Traveling to Canada with a DUI Just Got More DifficultAfter the 2018 legalization of marijuana in Canada, the Canadian government also toughened up on its laws regarding driving under the influence of drugs and alcohol. This legislation took effect on December 18, 2018 – and has a major effect on visitors to Canada from Maryland and the rest of the United States.

Before 2019

Before this year, non-Canadians who had ever been arrested or convicted of driving under the influence (DUI) were denied entry due to being criminally inadmissible – regardless of whether the DUI was a misdemeanor or a felony. This is because although the United States differentiates the severity of certain criminal offenses, in the context of impaired driving, Canadian law doesn’t.

However, persons with a DUI could wait 10 years, without any additional offenses, and be considered rehabilitated. “Rehabilitated” means they were now able to enter Canada without having to complete additional paperwork, waivers, or fees.


Under the new and current law, however, the consequences of driving under the influence are even harsher, whether it’s your first or your third DUI.

After the 10-year period has ended – even if a person has committed no offenses in the meantime – individuals will no longer be considered rehabilitated. Those who have already completed their 10-year timeframe and been deemed rehabilitated are grandfathered in and can continue to travel back and forth to Canada. However, people who are not yet rehabilitated are no longer eligible for rehabilitation after their 10 years has ended.

Remember – even if you don’t plan to drive in Canada, if you’re deemed inadmissible, you’ll still be denied entry. And, if you have been charged with a DUI but not yet convicted, you will be denied entry until your charge is dismissed.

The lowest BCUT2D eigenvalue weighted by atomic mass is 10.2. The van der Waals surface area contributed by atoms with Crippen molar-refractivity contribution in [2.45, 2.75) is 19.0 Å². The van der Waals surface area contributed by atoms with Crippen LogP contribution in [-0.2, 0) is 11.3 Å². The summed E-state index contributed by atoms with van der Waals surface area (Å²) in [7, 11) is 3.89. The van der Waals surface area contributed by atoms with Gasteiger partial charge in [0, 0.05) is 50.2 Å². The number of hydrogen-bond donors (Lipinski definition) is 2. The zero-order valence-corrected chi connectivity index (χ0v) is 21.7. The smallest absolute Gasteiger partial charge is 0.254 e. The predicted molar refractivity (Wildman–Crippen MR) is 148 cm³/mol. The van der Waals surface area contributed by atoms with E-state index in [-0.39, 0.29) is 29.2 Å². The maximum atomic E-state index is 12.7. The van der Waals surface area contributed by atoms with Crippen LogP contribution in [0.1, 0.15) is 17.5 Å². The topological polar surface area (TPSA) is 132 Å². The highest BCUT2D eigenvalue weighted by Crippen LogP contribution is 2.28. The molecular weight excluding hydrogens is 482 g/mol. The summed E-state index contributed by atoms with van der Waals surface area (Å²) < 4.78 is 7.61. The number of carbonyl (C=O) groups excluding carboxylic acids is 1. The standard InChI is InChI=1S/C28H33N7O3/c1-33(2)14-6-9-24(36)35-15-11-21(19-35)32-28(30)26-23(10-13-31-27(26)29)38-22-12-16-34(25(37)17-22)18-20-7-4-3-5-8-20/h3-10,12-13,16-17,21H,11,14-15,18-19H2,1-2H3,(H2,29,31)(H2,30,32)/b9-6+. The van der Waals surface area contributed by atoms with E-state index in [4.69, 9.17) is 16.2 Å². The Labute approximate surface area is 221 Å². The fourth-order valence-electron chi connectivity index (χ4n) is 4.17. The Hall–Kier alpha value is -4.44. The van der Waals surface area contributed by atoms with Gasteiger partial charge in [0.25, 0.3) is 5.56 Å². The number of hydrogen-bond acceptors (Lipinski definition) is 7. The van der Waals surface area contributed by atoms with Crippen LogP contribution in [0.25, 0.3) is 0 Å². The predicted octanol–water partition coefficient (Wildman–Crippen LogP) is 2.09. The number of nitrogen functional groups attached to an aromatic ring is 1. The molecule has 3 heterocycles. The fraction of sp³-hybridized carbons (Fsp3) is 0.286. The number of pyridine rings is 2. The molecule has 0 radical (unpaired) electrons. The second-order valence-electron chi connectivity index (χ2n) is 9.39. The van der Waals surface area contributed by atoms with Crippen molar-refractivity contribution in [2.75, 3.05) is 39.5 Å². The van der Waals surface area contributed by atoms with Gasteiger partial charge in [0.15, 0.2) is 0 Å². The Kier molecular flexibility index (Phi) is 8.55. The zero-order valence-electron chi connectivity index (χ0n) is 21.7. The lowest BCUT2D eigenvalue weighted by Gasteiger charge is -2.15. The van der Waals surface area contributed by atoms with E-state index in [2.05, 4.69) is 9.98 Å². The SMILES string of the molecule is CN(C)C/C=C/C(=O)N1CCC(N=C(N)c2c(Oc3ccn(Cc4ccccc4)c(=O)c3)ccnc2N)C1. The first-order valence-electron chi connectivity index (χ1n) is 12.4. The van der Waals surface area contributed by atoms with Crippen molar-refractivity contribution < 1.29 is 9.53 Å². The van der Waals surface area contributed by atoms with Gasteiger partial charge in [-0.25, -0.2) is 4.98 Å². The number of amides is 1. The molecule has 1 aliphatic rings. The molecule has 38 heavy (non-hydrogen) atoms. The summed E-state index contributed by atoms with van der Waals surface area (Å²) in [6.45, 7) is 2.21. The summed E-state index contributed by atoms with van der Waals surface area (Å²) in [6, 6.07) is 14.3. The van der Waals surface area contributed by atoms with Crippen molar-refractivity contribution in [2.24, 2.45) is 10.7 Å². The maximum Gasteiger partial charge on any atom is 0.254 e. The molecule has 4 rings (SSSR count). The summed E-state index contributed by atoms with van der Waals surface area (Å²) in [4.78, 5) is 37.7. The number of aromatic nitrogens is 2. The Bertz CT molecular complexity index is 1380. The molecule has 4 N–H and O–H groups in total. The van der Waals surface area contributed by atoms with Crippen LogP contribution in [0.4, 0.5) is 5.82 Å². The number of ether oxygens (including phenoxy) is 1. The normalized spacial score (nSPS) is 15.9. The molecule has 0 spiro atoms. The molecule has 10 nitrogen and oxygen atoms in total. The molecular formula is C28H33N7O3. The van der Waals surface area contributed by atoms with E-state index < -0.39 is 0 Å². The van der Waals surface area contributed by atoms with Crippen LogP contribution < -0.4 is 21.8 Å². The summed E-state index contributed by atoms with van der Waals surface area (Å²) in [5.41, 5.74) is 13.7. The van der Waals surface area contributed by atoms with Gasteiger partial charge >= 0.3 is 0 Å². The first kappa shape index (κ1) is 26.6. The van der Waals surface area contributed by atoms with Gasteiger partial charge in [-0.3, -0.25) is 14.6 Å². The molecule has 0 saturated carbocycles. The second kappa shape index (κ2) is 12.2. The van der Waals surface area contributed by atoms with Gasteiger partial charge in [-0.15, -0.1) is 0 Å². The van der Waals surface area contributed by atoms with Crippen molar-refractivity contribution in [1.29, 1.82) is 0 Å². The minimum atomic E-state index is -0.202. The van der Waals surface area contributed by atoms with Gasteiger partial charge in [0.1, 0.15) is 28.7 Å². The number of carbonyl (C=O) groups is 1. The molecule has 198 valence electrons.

What can you do?

There are still a few options for you if you have a DUI offense, although the new law does make them more difficult. Some people may be able to apply for rehabilitation as soon as five years after they complete their sentence. Another option is to apply for a temporary residence permit (TRP). However, with this recent change in the law, it’s likely that the Canadian government will heavily scrutinize applications for TRPs.

If you’ve been arrested or convicted of driving under the influence of alcohol or drugs, and plan on traveling to Canada, it’s crucial you speak to an attorney beforehand so you’re aware of all your options.

The attorneys at the Carey Law Office have a deep understanding of the law and fight hard for our clients. We have offices in Bowie and Crofton, and are proud to serve clients who reside in Anne Arundel County, Prince George’s County, and the neighboring areas. Please call 301-464-2500 or fill out the contact form to arrange a free consultation.